Best Asian American athletes in 2014


Northwest Asian Weekly (By Jason Cruz)

It was another stellar year for API sports.

It started off with Doug Baldwin and the Seattle Seahawks bringing home the team’s first ever Super Bowl and a parade that seemingly the whole city of Seattle came to see.

The Winter Olympics were a bit of a disappointment for Asian Americans. Mirai Nagusa was denied making the U.S. women’s figure skating team despite making the top three.

J.R. Celski earned a Silver medal in the men’s Short Track 5000-meter relay but failed to medal in any of the three individual events he competed in.

Julie Chu, the first Asian American woman to play for the U.S. women’s ice hockey team ended her career with a Silver medal for the U.S. team. However, her quest for Gold was thwarted just three minutes before the end of the Gold Medal Game against Canada. With the U.S. up 2-0, Canada made a furious comeback and scored two goals in three minutes to send the game into overtime where Team Canada scored another goal for the Gold. Chu played in an unprecedented four Olympics and was the U.S. Olympic team’s Flag Bearer for the closing ceremonies.

In April, Manny Pacquiao returned to the ring and avenged a controversial loss to Tim Bradley by winning a convincing unanimous decision.

The World Cup was held in Brazil in June and the two Asian nations competing, South Korea and Japan, did not fare well. Both were eliminated in the first round of the tournament.

Also in June, Michelle Wie won her first major golf championship with a win at the U.S. Women’s Open. At the same tournament, 11-year-old Lucy Li became the youngest qualifier in the U.S. Women’s Open.

University of Washington men’s golf team member Cheng-Tsung Pan played in the British Open in July. The UW junior earned the spot by tying for second at a qualifying event in Thailand. This fall, Pan decided to turn pro.

The U.S. Tennis Open featured great runs by 24-year-old Japanese star Kei Nishikori and China’s Peng Shuai.

Nishikori, who was coached by Chinese American Michael Chang, made it all the way to the men’s final before losing to Milos Raonic.

Shuai made a surprising run to the semifinals where she had to retire (forfeit) due to continued leg cramps.

Absent from the women’s side of the tournament was Li Na who announced her retirement in September.

In October, Apolo Ohno finished the famed Ironman Triathlon in Kona, Hawaii.

November saw Manny Pacquiao’s return to the ring as he destroyed Chris Algieri. Pacquiao’s next opponent…Floyd Mayweather?

In December, the University of Oregon’s Marcus Mariota won the Heisman Trophy, college football’s biggest individual award.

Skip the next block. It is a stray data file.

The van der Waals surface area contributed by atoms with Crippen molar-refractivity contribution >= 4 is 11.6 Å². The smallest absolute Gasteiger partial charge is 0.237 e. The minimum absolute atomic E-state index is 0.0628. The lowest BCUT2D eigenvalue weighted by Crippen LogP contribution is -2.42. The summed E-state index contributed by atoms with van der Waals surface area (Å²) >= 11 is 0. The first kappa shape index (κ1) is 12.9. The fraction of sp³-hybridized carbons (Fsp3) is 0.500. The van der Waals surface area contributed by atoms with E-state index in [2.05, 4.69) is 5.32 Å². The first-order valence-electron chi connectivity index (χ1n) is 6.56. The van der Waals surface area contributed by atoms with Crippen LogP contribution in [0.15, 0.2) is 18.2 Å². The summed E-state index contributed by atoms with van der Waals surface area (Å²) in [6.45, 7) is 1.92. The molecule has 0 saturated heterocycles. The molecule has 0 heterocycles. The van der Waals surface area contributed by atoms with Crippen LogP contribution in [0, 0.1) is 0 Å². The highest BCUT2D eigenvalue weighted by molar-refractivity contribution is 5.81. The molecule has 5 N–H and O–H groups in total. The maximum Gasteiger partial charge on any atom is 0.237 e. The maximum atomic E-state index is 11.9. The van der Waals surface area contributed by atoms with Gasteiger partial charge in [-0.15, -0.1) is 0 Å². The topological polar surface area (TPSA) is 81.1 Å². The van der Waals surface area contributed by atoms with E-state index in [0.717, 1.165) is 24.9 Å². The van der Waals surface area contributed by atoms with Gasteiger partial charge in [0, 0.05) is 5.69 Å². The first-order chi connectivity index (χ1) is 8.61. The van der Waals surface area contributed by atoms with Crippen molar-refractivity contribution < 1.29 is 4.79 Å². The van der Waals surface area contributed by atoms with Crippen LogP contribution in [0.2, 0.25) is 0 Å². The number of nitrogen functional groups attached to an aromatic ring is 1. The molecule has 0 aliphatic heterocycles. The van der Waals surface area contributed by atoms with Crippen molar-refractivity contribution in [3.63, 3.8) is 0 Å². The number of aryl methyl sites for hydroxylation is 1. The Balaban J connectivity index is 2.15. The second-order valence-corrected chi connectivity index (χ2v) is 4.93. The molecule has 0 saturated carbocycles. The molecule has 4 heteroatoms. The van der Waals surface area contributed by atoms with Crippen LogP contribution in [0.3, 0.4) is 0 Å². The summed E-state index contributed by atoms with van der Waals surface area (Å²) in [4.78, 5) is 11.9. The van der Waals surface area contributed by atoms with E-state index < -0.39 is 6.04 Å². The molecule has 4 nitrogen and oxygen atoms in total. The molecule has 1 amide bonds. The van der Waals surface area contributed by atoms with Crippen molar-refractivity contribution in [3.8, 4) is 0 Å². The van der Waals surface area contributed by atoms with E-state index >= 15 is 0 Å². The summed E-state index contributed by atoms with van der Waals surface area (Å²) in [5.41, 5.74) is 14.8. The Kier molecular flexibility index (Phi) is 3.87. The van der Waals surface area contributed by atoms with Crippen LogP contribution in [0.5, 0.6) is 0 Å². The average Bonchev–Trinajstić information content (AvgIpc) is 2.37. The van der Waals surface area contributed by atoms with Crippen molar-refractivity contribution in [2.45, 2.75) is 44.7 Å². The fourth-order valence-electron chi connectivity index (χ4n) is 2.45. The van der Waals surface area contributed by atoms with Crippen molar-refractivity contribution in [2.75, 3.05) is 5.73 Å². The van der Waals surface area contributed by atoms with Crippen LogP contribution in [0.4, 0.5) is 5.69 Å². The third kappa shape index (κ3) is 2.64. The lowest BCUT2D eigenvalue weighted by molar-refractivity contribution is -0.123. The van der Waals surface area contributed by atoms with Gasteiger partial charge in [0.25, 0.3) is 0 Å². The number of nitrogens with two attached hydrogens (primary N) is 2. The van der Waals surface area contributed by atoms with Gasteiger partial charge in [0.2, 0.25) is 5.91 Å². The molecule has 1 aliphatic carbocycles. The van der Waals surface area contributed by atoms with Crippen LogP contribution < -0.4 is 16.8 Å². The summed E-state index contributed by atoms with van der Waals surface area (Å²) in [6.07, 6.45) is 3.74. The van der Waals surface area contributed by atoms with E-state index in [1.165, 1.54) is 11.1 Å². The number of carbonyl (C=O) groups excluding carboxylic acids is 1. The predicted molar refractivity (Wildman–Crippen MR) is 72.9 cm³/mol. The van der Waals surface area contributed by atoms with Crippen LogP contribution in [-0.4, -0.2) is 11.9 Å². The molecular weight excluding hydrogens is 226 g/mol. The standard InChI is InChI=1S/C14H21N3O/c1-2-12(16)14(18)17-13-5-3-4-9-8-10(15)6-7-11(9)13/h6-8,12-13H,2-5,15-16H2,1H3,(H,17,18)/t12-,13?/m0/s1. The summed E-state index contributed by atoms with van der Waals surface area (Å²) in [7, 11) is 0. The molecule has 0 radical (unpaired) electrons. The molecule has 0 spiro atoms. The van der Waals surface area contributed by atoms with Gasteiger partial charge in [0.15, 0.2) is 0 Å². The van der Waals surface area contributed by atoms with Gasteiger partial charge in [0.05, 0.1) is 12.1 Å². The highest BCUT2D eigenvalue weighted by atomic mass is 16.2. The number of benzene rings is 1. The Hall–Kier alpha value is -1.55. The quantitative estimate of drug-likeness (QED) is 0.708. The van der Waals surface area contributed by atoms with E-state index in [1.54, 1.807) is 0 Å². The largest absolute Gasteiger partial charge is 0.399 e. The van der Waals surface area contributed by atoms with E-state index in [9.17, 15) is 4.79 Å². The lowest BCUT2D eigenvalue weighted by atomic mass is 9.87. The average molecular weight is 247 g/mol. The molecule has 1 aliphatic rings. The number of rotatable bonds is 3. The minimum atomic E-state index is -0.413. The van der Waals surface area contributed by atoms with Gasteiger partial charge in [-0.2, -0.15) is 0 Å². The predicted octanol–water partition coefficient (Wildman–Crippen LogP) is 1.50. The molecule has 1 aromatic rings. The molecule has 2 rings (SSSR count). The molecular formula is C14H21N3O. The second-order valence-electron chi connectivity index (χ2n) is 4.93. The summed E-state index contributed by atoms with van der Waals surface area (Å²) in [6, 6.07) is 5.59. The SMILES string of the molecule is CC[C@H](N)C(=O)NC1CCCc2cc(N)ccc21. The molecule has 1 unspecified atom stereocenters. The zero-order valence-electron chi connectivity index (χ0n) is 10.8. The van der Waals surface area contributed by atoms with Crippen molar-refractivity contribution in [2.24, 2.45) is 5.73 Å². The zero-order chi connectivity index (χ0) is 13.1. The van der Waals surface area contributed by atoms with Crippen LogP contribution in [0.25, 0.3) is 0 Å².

Mariota becomes the first Asian Pacific Islander to win the trophy.

And without further ado, here are the top 10 API athletes of 2014:

10. Harley Kirsch

Kirsch, who is part Korean, was the quarterback for the Eastside Catholic High School team that defeated the vaunted Bellevue High School football team to win the Washington state class 3A football championship. Located in Sammamish, Washington, the school ended Bellevue’s 67 game winning streak. Kirsch is only a junior and will return next season to lead Eastside Catholic.

9. Amelia Andrilenas

The junior gymnast at Juanita High School qualified for the state meet and placed first, second, and fourth in all-around meets during the 2013-2014 season.

For the outsider, the most astonishing thing about the 4’11” gymnast is that she has only one hand. Andrilenas, who was adopted from China, took up gymnastics at an early age and has excelled since.

8. Jeremy Lin

Lin was traded to the Los Angeles Lakers this past offseason to complement Kobe Bryant. So far, Lin has not done much to help Kobe. He’s averaging just 10 points for the currently 9 win and 22 loss Lakers. He did score a season high 21 points in the Lakers’ first win. While he is far-removed from the days of New York and Linsanity, he still is a contributing member of the Lakers who hope to rebuild.

7. Tim Lincecum

It seems that every other year Lincecum and his San Francisco Giants seem to win a World Series. The Giants won baseball’s World Series this year making it three times in the past five years that the team has won the title. Lincecum, who is a Washington native and part Filipino, pitched his second-career no-hitter against the San Diego Padres in June. He also picked up his 100th career win this past September. Although Lincecum played sparingly in the World Series, he picks up his third ring.

6. Chloe Kim

At only 14, Kim was too young to compete in the 2014 Sochi Winter Olympics but the snowboarder did earn silver in the “superpipe” at this year’s Winter X Games. Look for the Korean American to make the next team in the 2018 Winter Olympics which are in her parents’ home country of South Korea.

5. Julie Chu

A pioneer in the field of women’s hockey as Chu was the first Asian American to be on the women’s team and the first to play in four Olympics. She also starred in a commercial with her mother shown during the Winter Olympics.

4. Mirai Nagusa

The 21-year-old Los Angeles native was denied a spot on the 2014 Winter Olympics women’s figure skating team despite winning the Bronze medal at the U.S. Championships. Usually, the top three are awarded spots on the Olympic team. However, the U.S. Figure Skating committee determined that Ashley Wagner, the fourth place finisher make the team based on Wagner’s stronger international record. Although it was reported that Nagusa would appeal the decision, she later decided not to pursue it.

3. Apolo Ohno

The Olympic medalist is keeping busy in retirement. Last year he ran the New York Marathon. This year, he has completed one of the most grueling events out there, the Kona Ironman Triathlon. Ohno finished in 9 hours, 52 minutes and 27 seconds. What will he do next?

2. Marcus Mariota

The Oregon Duck won the Heisman Trophy in December and leads his team into the first College Football Playoff. Mariota is certain to be a top pick in the 2015 NFL Draft.